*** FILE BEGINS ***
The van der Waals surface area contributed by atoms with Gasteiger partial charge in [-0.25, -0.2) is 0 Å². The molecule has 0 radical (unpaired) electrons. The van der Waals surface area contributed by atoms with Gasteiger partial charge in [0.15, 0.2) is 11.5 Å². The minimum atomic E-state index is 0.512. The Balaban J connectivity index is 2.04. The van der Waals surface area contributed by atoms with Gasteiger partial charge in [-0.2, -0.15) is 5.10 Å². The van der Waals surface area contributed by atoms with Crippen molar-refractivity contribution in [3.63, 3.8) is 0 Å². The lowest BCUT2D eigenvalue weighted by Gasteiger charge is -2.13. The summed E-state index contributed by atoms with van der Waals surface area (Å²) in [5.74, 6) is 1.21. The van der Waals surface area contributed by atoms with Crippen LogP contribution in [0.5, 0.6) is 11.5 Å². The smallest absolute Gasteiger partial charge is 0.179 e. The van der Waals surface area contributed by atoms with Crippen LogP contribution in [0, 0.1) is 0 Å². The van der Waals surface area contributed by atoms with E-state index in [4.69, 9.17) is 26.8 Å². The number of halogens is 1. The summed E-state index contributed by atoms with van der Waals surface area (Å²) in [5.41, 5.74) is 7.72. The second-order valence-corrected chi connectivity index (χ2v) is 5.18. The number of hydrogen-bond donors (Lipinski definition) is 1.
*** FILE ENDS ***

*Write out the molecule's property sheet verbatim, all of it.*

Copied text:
The van der Waals surface area contributed by atoms with Gasteiger partial charge in [-0.25, -0.2) is 0 Å². The molecule has 0 radical (unpaired) electrons. The van der Waals surface area contributed by atoms with Gasteiger partial charge in [0.15, 0.2) is 11.5 Å². The minimum atomic E-state index is 0.512. The Balaban J connectivity index is 2.04. The van der Waals surface area contributed by atoms with Gasteiger partial charge in [-0.2, -0.15) is 5.10 Å². The van der Waals surface area contributed by atoms with Crippen molar-refractivity contribution in [3.63, 3.8) is 0 Å². The lowest BCUT2D eigenvalue weighted by Gasteiger charge is -2.13. The summed E-state index contributed by atoms with van der Waals surface area (Å²) in [5.74, 6) is 1.21. The van der Waals surface area contributed by atoms with Crippen LogP contribution in [0.5, 0.6) is 11.5 Å². The smallest absolute Gasteiger partial charge is 0.179 e. The van der Waals surface area contributed by atoms with Crippen LogP contribution in [0, 0.1) is 0 Å². The van der Waals surface area contributed by atoms with E-state index in [4.69, 9.17) is 26.8 Å². The number of halogens is 1. The summed E-state index contributed by atoms with van der Waals surface area (Å²) in [5.41, 5.74) is 7.72. The second-order valence-corrected chi connectivity index (χ2v) is 5.18. The number of hydrogen-bond donors (Lipinski definition) is 1.